When using our webcam or cell phone camera, we experience the tremendous capabilities of cheap and compact sensors developed in the past decades for the visible region of the electromagnetic spectrum. On the contrary, detection of lower frequency radiation not visible to the human eye (such as mid- and far-infrared radiation) requires complex and costly equipment. Lack of a compact technology impedes widespread access to sensors for the recognition of molecules and the imaging of thermal radiation naturally emitted by our bodies. A new conceptual breakthrough in this field may therefore have tremendous impacts in our daily lives.
The most popular technique currently available to detect mid- and far-infrared radiation consists in bolometers, which are made up of arrays of small thermometers measuring the heat produced by absorption of radiation. They have many limitations, in particular being slow to respond and unable to detect weak levels of radiation.
The novel approach proposed by the EPFL team led by Christophe Galland and Tobias Kippenberg follows a completely different route: first convert the invisible radiation into visible light, and then detect it with existing technologies. At the core of the new concept lie hybrid metal-molecule nanostructures. The metal is tailored to focus infrared radiation on the molecules, which are thereby brought into vibration. Next, the energy of the vibrating molecules is converted again into radiation, but this time at a much higher frequency, in the visible domain. The hybrid nanostructure, designed in collaboration with Diego Martin-Cano (Max-Planck Institute for Light, Erlangen, Germany), allows for high conversion efficiency while reducing the size of the device to dimensions significantly smaller than the wavelength of the infrared light.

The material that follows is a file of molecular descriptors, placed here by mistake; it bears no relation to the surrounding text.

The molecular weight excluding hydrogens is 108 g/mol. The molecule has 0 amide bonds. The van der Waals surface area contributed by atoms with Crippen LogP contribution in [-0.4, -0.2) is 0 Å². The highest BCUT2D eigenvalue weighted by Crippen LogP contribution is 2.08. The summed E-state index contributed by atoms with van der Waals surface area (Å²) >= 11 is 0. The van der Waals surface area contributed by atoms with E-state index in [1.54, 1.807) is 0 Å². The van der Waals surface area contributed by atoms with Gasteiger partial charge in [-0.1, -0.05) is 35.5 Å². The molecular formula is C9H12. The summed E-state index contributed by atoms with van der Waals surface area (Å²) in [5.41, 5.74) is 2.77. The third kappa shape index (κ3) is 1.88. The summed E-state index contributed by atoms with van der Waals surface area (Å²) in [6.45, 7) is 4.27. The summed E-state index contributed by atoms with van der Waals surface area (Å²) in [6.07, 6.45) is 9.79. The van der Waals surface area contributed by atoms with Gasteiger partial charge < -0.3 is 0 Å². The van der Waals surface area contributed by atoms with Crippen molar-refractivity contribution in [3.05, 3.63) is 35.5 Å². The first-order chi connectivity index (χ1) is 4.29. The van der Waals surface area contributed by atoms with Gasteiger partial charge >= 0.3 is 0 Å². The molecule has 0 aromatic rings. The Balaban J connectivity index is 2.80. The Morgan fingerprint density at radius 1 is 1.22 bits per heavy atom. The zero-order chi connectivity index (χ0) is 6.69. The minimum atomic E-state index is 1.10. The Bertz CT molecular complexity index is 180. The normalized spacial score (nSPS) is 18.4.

Credit: P. Roelli (EPFL)
Philippe Roelli, lead author on the study, highlights that, among the various conceptual advances envisioned by their scheme, the most intriguing aspect concerns its potential sensitivity: ‘The low level of noise added by the molecular vibration during the conversion process enables the detection of extremely weak signals at room temperature. With advanced devices, we anticipate to reach quantum limited conversion and have the unique opportunity to resolve the signal of single quanta of infrared light’.
The EPFL study will inspire future works at the interface between surface science, nanotechnology and quantum optics to foster the development of novel devices with applications in infrared sensing and imaging.